In this day and age, with technology development making leaps and bounds, I am surprised at how many business leaders are uninformed about “The Cloud” – what it is, what it means for business, and how common myths about The Cloud are just that – myths.
Whenever I am working with customers I always aim for them to have an understanding of the options available and how the technology fits together so that they can make an informed decision on the right path forward for their business.
To that end, I’d like to lay to rest some common myths about cloud services in Australia. But first, let’s get some background.
What is “The Cloud” really?
In short, the cloud is simply someone else’s computer.
Instead of having business data, software and workloads running on an on-premise server, they are on a set of service provider servers and storage in a data centre.
Many service providers build their cloud solutions in different ways, but they all essentially aim to offer the same things; high up-time, business continuity, cost effective and secure.
Not all clouds are created equal …
In the world of cloud services there are three types of cloud that you will come across; public cloud, private cloud and hybrid cloud.
Public Cloud refers to cloud services made available via public facing portals and applications where users can login to access corporate data over the Internet. Public cloud solutions are typically multi-tenanted where corporate data for multiple companies resides on the same set of hardware but is segregated at a software level to ensure security. Examples of public cloud services are Dropbox, Microsoft Office 365 / Azure and Amazon Web Services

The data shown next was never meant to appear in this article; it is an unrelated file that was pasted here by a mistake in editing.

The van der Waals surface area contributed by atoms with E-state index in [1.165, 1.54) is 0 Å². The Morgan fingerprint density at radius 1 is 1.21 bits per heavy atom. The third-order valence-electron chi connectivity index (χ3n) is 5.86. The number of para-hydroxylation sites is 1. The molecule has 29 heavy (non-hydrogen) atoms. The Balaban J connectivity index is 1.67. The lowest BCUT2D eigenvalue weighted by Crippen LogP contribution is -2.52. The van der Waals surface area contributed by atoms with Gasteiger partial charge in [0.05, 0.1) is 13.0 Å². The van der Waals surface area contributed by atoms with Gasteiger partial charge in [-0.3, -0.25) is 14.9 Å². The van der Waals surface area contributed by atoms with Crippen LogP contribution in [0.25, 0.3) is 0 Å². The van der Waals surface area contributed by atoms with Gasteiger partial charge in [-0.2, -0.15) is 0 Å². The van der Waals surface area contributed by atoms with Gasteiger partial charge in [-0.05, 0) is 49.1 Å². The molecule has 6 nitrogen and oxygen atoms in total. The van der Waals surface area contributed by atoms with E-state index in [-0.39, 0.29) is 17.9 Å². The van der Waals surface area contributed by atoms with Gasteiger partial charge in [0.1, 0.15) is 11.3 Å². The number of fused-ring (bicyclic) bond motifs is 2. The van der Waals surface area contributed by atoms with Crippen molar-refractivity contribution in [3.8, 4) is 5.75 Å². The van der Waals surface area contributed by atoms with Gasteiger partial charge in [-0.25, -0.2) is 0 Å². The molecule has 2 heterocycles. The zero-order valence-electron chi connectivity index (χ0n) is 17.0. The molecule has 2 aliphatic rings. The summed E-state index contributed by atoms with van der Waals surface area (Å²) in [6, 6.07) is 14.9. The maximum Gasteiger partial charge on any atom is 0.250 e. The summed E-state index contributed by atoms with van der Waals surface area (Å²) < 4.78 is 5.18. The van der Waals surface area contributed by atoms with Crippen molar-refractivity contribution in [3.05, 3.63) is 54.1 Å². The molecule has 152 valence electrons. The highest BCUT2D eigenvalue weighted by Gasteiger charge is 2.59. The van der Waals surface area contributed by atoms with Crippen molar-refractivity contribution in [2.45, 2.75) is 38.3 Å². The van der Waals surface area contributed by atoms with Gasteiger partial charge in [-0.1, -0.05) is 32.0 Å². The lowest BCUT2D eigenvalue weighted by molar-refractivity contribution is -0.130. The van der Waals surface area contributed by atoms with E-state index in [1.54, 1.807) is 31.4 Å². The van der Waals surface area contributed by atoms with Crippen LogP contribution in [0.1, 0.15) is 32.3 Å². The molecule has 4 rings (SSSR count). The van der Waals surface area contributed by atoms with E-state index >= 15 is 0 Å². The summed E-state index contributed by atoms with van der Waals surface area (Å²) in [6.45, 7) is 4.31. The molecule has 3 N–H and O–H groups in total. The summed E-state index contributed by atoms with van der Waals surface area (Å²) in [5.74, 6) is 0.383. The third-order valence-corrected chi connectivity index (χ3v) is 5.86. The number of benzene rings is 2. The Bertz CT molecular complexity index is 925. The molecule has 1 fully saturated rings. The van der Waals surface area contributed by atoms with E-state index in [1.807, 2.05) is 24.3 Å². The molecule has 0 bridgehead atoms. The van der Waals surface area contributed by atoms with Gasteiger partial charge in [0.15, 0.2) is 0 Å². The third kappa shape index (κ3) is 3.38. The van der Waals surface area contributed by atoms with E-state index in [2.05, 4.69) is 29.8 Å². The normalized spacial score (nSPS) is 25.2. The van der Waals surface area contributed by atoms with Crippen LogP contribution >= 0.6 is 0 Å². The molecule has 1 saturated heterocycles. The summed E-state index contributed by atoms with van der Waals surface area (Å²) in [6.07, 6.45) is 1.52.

Private Cloud refers to cloud services which provide either multi-tenanted or dedicated hardware and require a user to connect to a corporate network to access data – IT providers who sell their own cloud solutions use this model. Connection to a private cloud environment is through Virtual Private Network (VPN), Remote Desktop Services, or a Wide Area Network (WAN) between the data centre and the office.
Hybrid Cloud, as the name suggests, is a blend of public and private cloud as well as on-premise hardware to create a converged IT environment.
Now that we’ve established what the cloud is and what types of services are available, it’s time to look at common myths and misconceptions that business leaders often have. These are either based on outdated information, or via poor advice.
Myth #1 – Private cloud is more secure than public cloud
This is a common argument from IT providers who have built their own cloud solutions rather than using public cloud providers. They have made a significant investment into hardware, software and data centre space which they need to recoup and maintain, but to say that it is more secure is just not true.
Fact #1 – Public cloud services like Microsoft Office 365 and Azure are built across geographically dispersed data centres with significantly higher physical access restrictions than most local data centres.
Fact #2 – Data stored in public cloud services is protected with strong encryption algorithms to prevent unauthorised access and ensure that multi-tenanted data is not compromised.
Fact #3 – Users access data via secure connections and two-factor authentication.
Fact #4 – Cloud services are the primary focus of major providers like Microsoft who are constantly developing their solutions, adding features and functionality, and ensuring that services are always available regardless of location, connection or device.